While Apple's Continuity feature has certainly impressed me, I can't help but feel like it could be used to create a better connection between my iPhone and Mac. Sure, Handoff allows me to pick up where I left off in certain applications between the two devices, and it lets me pick up calls and send text messages on my Mac, but I want even more functionality.
I consider myself a lover of music from all genres, but sometimes a song comes on and I just have to press next. That could be a tedious task, since I often in another app that I'm highly engaged in. Other times, my MacBook is across the room from me without easy access to keyboard shortcuts.
Apple released the new Mac OS X 10.10 Yosemite in the Mac App Store for everyone to download and install for free on October 16th, 2014, but downloading a 5+ GB file for each of your computers will take some serious time. The best thing to do is download it once and create a bootable install USB drive from the file for all of your Macs.
OS X is built upon a UNIX foundation, which grants you access to the benefits that UNIX offers, including the standard toolkit (make, gcc, clang, git, perl, svn, size, strings, id, and a lot more) via the command line developer tools, which are an essential if you're a developer. Aside from developers, the command line tools can offer benefits to normal users as well, like the ability to purge RAM for better performance.
I dabble in video editing, and when working on even the shortest of motion graphics clips, the exported files take up quite a bit of space. For all of you heavy Mac users out there, I'm sure you know my pain.
Apple has a built-in way to protect you from opening up potentially malicious apps on your computer in Mac OS X Lion, Mountain Lion, Mavericks, Yosemite, El Capitan, and macOS Sierra. This setting, named Gatekeeper, will never stop you from installing apps from the Mac App Store, but it could from anywhere else. If it's an app you're sure you want to install on your system, here's how to do it.
When you think of Terminal, you probably imagine some hacker sitting in front of their computer in a dimly lit room trying to break into an FBI database. In reality, it's just a simple tool that can make using your Mac much easier.
Sometimes, the volume buttons on a MacBook can be pretty annoying. It's too loud, so you turn it down one notch, and now you can't hear your movie at all. It's too low, so you turn it up one notch, and now you can't even hear yourself think.
When most people think of "gaming computers," they're probably thinking of Windows-based PCs. They offer a huge variety of devices with better equipped software and hardware for a cheaper price, and there are more available games than there are for OS X-based systems.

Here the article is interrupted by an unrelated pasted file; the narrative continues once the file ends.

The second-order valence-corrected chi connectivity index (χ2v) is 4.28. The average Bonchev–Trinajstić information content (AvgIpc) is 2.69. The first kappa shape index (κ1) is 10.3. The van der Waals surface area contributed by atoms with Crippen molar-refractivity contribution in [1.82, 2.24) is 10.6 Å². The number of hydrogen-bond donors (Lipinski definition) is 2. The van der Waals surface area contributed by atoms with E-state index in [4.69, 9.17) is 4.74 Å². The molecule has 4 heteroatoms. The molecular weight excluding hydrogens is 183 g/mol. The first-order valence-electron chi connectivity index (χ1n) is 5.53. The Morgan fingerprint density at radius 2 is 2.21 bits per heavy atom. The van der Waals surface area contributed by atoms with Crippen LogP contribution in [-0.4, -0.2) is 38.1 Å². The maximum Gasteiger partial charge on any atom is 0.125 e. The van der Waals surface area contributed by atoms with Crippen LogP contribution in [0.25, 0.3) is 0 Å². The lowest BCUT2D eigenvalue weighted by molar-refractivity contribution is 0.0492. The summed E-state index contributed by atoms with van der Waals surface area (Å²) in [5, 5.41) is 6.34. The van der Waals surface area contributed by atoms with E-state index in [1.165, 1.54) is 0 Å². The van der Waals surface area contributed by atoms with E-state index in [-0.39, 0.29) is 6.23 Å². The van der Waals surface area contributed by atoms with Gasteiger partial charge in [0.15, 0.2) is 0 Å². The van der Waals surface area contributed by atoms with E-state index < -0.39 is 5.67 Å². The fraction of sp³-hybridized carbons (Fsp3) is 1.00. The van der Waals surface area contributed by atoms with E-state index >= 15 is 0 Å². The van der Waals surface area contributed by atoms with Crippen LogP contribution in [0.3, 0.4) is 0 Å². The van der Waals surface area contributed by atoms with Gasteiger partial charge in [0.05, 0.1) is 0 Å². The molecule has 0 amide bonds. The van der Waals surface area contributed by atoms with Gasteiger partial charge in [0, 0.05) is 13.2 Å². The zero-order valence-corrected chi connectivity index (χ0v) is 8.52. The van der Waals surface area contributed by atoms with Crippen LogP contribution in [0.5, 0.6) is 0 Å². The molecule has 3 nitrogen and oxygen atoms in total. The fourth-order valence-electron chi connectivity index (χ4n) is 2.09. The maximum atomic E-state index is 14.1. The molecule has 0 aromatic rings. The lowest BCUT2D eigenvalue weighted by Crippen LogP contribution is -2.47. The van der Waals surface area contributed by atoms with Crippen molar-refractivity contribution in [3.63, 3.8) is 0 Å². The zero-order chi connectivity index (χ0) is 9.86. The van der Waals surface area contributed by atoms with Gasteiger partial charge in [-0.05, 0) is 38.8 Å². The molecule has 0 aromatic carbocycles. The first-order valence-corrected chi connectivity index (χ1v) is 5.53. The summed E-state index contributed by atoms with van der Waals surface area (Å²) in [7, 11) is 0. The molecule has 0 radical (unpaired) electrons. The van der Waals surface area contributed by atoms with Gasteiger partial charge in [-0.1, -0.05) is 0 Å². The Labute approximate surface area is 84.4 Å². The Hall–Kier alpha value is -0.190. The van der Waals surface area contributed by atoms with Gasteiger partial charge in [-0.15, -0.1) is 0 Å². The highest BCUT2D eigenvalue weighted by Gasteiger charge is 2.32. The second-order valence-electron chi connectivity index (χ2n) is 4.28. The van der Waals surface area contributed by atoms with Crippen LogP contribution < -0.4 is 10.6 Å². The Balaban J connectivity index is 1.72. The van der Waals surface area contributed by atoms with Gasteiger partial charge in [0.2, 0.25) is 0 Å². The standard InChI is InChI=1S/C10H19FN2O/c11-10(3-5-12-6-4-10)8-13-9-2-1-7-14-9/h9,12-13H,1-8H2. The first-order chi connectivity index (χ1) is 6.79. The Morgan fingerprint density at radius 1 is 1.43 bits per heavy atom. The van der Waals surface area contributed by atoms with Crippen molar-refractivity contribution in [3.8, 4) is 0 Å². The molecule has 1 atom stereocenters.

Apple's latest update to Mac OS X, 10.11 El Capitan, is currently available in the Mac App Store for everyone to download and install at no cost. The new OS features Split View mode for better multitasking, a cleaner Mission Control, smarter Spotlight, a way to mute Safari tabs playing audio, enhanced Mail and Notes apps, and more.
Like most people who spend a good deal of time in front of their computer—whether for work, school, or play—I jump back and forth from window to window, working and playing with different things at the same time to get my work done faster or procrastinate harder.
Mountain Lion (OS X 10.8) is out today, available in the Mac App Store for just $20. Unfortunately, installing Mountain Lion requires that you already have a Mac running Snow Leopard (OS X 10.6) or Lion (OS X 10.7). If you're currently running a Leopard system, you're out of luck, and need to pay $29 to upgrade to Snow Leopard, and then an additional $20 to upgrade again to Mountain Lion. That sounds like way to much trouble to me. But why exactly is Leopard incompatible? Turns out it's not—m...
Group chats can get annoying real quick if the people in them are sending rapid-fire texts without hesitation, especially if none of them are any interest to you specifically. Luckily, it's easy to mute notifications for specific message threads. You can even leave a group chat if everyone is using iMessages, but that could lead to you missing an important message.
When Apple wanted to bring their Notification Center to Mac OS X, I loved the idea. But after using it since its integration in Mountain Lion, it's been more annoying and distracting than anything. More and more apps incorporate notifications, so I'm constantly getting sound alerts and banners in the top right corner that I don't want.
Spotlight, Apple's selection-based search system, received a major facelift on Mac OS X Yosemite. Packed with dozens of new features, such as a central search window and increased app suggestions, the reworked Spotlight was a breath of fresh air.
Although sleep mode and screen savers contribute to the security and energy preservation of my MacBook, it can become a nuisance when they initiate unwelcomely. Yes, I could just change these settings in System Preferences, but to do this every time I momentarily leave my Mac unattended would be tedious, to say the least.
For minor adjustments and color-correction, the Photos app is extremely useful, but its capabilities are limited to just the basics. Now, with Mac OS X El Capitan, Apple is opening the door for third-party extensions, meaning we can utilize additional, unique tools when editing pictures in Photos.
Macs are generally highly power efficient due to, in part, the optimized sleeping schedule with OS X. Yet in certain scenarios, you might not want your Mac to go to sleep: downloading a huge file, reading a book, reviewing a spreadsheet, analyzing some content on the screen... the list goes on. To resolve this, you can go to System Preferences and mess with the settings, but this can be an annoying process if you need to do it often.
Cleaning the clutter off of your desktop every so often is a great idea. Unfortunately, that doesn't mean that you're actually going to do it. Whatever the reason, you may not have time to get everything organized, but luckily there is a way to temporarily "clean" your desktop in a hurry.